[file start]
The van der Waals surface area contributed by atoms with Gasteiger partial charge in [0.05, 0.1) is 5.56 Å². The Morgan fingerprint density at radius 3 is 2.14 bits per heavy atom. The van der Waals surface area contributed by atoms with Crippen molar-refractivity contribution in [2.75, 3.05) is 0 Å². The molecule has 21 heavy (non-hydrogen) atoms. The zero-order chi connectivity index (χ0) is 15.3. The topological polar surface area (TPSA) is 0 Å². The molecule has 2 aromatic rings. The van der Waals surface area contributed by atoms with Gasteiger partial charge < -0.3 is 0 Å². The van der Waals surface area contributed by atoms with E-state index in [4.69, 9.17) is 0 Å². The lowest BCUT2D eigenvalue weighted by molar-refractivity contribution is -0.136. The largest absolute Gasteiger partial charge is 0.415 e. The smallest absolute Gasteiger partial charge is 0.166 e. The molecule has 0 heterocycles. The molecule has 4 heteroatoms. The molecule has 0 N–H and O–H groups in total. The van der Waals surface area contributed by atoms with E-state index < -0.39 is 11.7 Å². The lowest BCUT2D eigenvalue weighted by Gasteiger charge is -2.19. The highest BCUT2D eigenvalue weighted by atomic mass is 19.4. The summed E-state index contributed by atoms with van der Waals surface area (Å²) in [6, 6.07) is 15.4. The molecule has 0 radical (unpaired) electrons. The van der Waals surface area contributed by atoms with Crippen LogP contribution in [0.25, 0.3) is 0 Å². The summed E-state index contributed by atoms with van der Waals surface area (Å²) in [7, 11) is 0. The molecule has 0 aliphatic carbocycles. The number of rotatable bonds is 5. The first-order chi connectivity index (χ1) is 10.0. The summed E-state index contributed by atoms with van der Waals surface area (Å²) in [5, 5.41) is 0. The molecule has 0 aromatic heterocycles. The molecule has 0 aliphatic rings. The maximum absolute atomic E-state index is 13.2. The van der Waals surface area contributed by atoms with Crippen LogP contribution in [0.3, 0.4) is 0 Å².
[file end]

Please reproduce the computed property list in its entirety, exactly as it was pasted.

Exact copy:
The van der Waals surface area contributed by atoms with Gasteiger partial charge in [0.05, 0.1) is 5.56 Å². The Morgan fingerprint density at radius 3 is 2.14 bits per heavy atom. The van der Waals surface area contributed by atoms with Crippen molar-refractivity contribution in [2.75, 3.05) is 0 Å². The molecule has 21 heavy (non-hydrogen) atoms. The zero-order chi connectivity index (χ0) is 15.3. The topological polar surface area (TPSA) is 0 Å². The molecule has 2 aromatic rings. The van der Waals surface area contributed by atoms with Gasteiger partial charge < -0.3 is 0 Å². The van der Waals surface area contributed by atoms with E-state index in [4.69, 9.17) is 0 Å². The lowest BCUT2D eigenvalue weighted by molar-refractivity contribution is -0.136. The largest absolute Gasteiger partial charge is 0.415 e. The smallest absolute Gasteiger partial charge is 0.166 e. The molecule has 0 heterocycles. The molecule has 4 heteroatoms. The molecule has 0 N–H and O–H groups in total. The van der Waals surface area contributed by atoms with E-state index < -0.39 is 11.7 Å². The lowest BCUT2D eigenvalue weighted by Gasteiger charge is -2.19. The highest BCUT2D eigenvalue weighted by atomic mass is 19.4. The summed E-state index contributed by atoms with van der Waals surface area (Å²) in [6, 6.07) is 15.4. The molecule has 0 radical (unpaired) electrons. The van der Waals surface area contributed by atoms with Crippen LogP contribution in [0.25, 0.3) is 0 Å². The summed E-state index contributed by atoms with van der Waals surface area (Å²) in [7, 11) is 0. The molecule has 0 aliphatic carbocycles. The number of rotatable bonds is 5. The first-order chi connectivity index (χ1) is 10.0. The summed E-state index contributed by atoms with van der Waals surface area (Å²) in [5, 5.41) is 0. The molecule has 0 aromatic heterocycles. The molecule has 0 aliphatic rings. The maximum absolute atomic E-state index is 13.2. The van der Waals surface area contributed by atoms with Crippen LogP contribution in [0.3, 0.4) is 0 Å².